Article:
“Until now, there was only one known repeating FRB,” Ingrid Stairs, a member of the CHIME team and an astrophysicist at the University of British Columbia, said in a statement. “With more repeaters and more sources available for study, we may be able to understand these cosmic puzzles — where they’re from and what causes them.”

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Feb 18, 2019

Tesla is making the Model 3 faster with a software update

Posted by in categories: mapping, sustainability, transportation

To make a regular car go faster on the track, you can add go-fast components like a turbocharger or better fuel, or improve handling components like brakes and tires. Carmakers can also make a dizzying amount of software tweaks to everything from the stability and traction control systems to throttle mapping and how much fuel gets into the engine.

But with an electric car, the software is the star of the show. Code controls everything. That’s why Tesla can introduce Track Mode to the Model 3 with a software download, unlocking new features designed to get the electric sports sedan around a track faster than before.

On something like the BMW M5, putting the car in Sport Mode adjusts a dizzying array of settings for throttle response, transmission, chassis, steering, stability control, and whether the car operates in all- or rear-wheel drive.

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Feb 5, 2019

Scientists reveal true shape of Milky Way: It’s warped & twisted

Posted by in categories: energy, mapping, space

It’s even more fascinating than we thought.


The Milky Way looks nothing like the flat space pancake it is usually depicted as. The newly-created and most accurate 3D map of our galaxy reveals that it’s warped and twisted, and even more fascinating.

A group of astronomers from Australia and China have built their “intuitive and accurate three-dimensional picture” by mapping the so-called “classical Cepheids.”

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Dec 31, 2018

A Closer Look At What A Stem Cell Is: Our Cells’ Diverse Regenerative Capabilities

Posted by in categories: biotech/medical, mapping, neuroscience

For several decades now, one of the buzz words in the medical field has been ‘stem cell’. It has been said to aid in treating illnesses like multiple sclerosis, amyotrophic lateral sclerosis, Alzheimer’s disease, and heart diseases.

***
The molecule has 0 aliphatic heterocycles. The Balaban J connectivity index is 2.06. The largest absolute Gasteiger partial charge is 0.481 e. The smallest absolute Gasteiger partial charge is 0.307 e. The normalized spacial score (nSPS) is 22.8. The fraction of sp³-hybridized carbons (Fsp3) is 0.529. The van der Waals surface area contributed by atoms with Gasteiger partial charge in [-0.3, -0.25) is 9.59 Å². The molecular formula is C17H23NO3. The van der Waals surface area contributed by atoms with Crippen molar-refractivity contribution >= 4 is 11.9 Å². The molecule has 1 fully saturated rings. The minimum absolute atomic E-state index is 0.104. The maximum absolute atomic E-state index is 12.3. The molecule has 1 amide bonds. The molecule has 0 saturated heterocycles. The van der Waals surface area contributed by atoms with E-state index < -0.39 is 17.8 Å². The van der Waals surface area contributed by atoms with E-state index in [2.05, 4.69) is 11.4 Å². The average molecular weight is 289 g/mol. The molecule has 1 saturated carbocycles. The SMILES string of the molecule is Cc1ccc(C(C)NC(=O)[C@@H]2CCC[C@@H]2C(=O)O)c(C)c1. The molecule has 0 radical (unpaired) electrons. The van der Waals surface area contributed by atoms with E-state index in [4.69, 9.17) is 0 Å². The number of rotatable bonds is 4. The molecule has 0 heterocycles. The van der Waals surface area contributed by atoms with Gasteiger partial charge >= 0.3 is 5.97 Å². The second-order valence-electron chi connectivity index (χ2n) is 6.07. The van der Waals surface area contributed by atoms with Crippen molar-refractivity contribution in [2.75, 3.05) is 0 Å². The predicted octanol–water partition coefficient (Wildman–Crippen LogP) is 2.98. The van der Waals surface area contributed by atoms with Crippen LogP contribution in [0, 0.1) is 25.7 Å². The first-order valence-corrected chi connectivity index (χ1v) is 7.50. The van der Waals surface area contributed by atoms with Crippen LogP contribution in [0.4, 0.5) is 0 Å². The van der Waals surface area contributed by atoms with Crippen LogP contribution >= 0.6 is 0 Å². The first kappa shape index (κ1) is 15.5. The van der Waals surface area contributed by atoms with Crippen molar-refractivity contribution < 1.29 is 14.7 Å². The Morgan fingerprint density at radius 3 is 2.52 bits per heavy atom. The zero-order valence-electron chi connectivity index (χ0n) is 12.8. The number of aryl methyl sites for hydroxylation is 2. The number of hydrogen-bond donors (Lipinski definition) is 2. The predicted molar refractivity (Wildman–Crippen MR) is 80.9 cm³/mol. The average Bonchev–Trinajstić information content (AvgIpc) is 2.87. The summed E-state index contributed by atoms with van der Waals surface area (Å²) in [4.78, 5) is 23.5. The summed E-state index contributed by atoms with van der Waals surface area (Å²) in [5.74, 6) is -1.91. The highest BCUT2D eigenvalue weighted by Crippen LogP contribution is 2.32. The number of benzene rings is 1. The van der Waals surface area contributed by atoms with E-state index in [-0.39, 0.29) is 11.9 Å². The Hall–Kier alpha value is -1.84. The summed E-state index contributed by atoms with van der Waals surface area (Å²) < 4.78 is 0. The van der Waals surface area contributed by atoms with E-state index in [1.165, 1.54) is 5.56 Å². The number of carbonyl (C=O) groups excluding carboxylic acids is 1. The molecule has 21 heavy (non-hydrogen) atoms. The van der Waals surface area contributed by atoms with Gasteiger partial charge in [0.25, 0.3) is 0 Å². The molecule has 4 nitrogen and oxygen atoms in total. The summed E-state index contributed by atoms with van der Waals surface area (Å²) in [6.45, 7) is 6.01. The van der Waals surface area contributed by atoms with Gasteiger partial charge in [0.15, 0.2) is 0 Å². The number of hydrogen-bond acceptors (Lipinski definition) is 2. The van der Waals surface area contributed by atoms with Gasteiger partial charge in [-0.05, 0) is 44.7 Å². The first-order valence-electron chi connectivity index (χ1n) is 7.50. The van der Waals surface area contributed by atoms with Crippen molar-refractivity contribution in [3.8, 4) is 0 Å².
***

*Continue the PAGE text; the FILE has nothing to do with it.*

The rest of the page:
For the past three years, researchers at the Hubrecht Institute in the Netherlands have been painstakingly cataloging and mapping all the proliferating cells found in mouse hearts, looking for cardiac stem cells. The elusive cells should theoretically be able to repair damaged heart muscle, so the stakes in finding them have been high.

This week, however, Proceedings of the National Academy of Sciences is scheduled to announce the results of the Hubrecht team’s work: no evidence of cardiac stem cells at all.

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Dec 28, 2018

AI is mastering a wider variety of jobs than ever before

Posted by in categories: biotech/medical, employment, mapping, robotics/AI, space

In 2018, AI bested humans at following fauna, diagnosing disease, mapping the moon and more.

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Dec 28, 2018

Astronomers have begun mapping the structure of the far side of the Milky Way

Posted by in categories: mapping, space

This particular region is located over 66,000 light years from Earth and at on opposite side of the Milky Way, relative to our Solar System. The previous record for a parallax measurement was about 36,000 light-years, roughly 11,000 light years farther than the distance between our Solar System and the center of our galaxy. As Sanna explained, this accomplishment in radio astronomy will enable surveys that reach much farther than previous ones:

“Most of the stars and gas in our Galaxy are within this newly-measured distance from the Sun. With the VLBA, we now have the capability to measure enough distances to accurately trace the Galaxy’s spiral arms and learn their true shapes.”

Hundreds of star-forming regions exist within the Milky Way. But as Karl Menten – a member of the MPIfR and a co-author on the study – explained, this study was significant because of where this one is located. “So we have plenty of ‘mileposts’ to use for our mapping project,” he said. “But this one is special: Looking all the way through the Milky Way, past its center, way out into the other side.”

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Dec 20, 2018

This Startup Is Challenging Google Maps—and Needs Your Help

Posted by in categories: cryptocurrencies, mapping

The mapping company StreetCred wants to pay a volunteer mapping army in cryptocurrency to carry out its data missions.